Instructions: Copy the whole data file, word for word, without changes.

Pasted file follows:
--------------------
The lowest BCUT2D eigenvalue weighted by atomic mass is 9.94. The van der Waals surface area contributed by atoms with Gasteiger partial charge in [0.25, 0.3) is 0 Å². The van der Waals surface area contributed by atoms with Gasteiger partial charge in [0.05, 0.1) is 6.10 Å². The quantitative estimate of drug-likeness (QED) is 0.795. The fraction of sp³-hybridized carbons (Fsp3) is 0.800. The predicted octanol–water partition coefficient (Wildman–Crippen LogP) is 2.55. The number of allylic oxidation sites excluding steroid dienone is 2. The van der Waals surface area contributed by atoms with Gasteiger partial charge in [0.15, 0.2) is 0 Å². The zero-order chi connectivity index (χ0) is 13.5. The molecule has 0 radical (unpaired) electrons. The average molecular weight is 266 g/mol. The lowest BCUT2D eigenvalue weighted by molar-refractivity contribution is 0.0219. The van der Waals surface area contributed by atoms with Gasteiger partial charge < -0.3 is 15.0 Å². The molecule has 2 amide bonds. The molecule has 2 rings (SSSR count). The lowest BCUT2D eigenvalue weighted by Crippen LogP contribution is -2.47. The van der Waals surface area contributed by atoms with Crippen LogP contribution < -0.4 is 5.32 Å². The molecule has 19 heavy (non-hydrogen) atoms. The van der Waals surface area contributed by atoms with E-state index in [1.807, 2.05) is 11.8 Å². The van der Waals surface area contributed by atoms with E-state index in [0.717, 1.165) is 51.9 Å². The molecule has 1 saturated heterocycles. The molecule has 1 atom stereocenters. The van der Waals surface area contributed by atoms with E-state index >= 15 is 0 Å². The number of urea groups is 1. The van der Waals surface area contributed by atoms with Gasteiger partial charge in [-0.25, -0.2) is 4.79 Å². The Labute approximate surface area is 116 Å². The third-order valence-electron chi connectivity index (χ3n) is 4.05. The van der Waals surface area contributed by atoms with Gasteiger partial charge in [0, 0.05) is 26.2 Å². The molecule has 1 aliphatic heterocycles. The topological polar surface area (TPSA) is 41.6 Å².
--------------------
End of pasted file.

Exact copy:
The lowest BCUT2D eigenvalue weighted by atomic mass is 9.94. The van der Waals surface area contributed by atoms with Gasteiger partial charge in [0.25, 0.3) is 0 Å². The van der Waals surface area contributed by atoms with Gasteiger partial charge in [0.05, 0.1) is 6.10 Å². The quantitative estimate of drug-likeness (QED) is 0.795. The fraction of sp³-hybridized carbons (Fsp3) is 0.800. The predicted octanol–water partition coefficient (Wildman–Crippen LogP) is 2.55. The number of allylic oxidation sites excluding steroid dienone is 2. The van der Waals surface area contributed by atoms with Gasteiger partial charge in [0.15, 0.2) is 0 Å². The zero-order chi connectivity index (χ0) is 13.5. The molecule has 0 radical (unpaired) electrons. The average molecular weight is 266 g/mol. The lowest BCUT2D eigenvalue weighted by molar-refractivity contribution is 0.0219. The van der Waals surface area contributed by atoms with Gasteiger partial charge < -0.3 is 15.0 Å². The molecule has 2 amide bonds. The molecule has 2 rings (SSSR count). The lowest BCUT2D eigenvalue weighted by Crippen LogP contribution is -2.47. The van der Waals surface area contributed by atoms with Crippen LogP contribution < -0.4 is 5.32 Å². The molecule has 19 heavy (non-hydrogen) atoms. The van der Waals surface area contributed by atoms with E-state index in [1.807, 2.05) is 11.8 Å². The van der Waals surface area contributed by atoms with E-state index in [0.717, 1.165) is 51.9 Å². The molecule has 1 saturated heterocycles. The molecule has 1 atom stereocenters. The van der Waals surface area contributed by atoms with E-state index >= 15 is 0 Å². The number of urea groups is 1. The van der Waals surface area contributed by atoms with Gasteiger partial charge in [-0.25, -0.2) is 4.79 Å². The Labute approximate surface area is 116 Å². The third-order valence-electron chi connectivity index (χ3n) is 4.05. The van der Waals surface area contributed by atoms with Gasteiger partial charge in [0, 0.05) is 26.2 Å². The molecule has 1 aliphatic heterocycles. The topological polar surface area (TPSA) is 41.6 Å².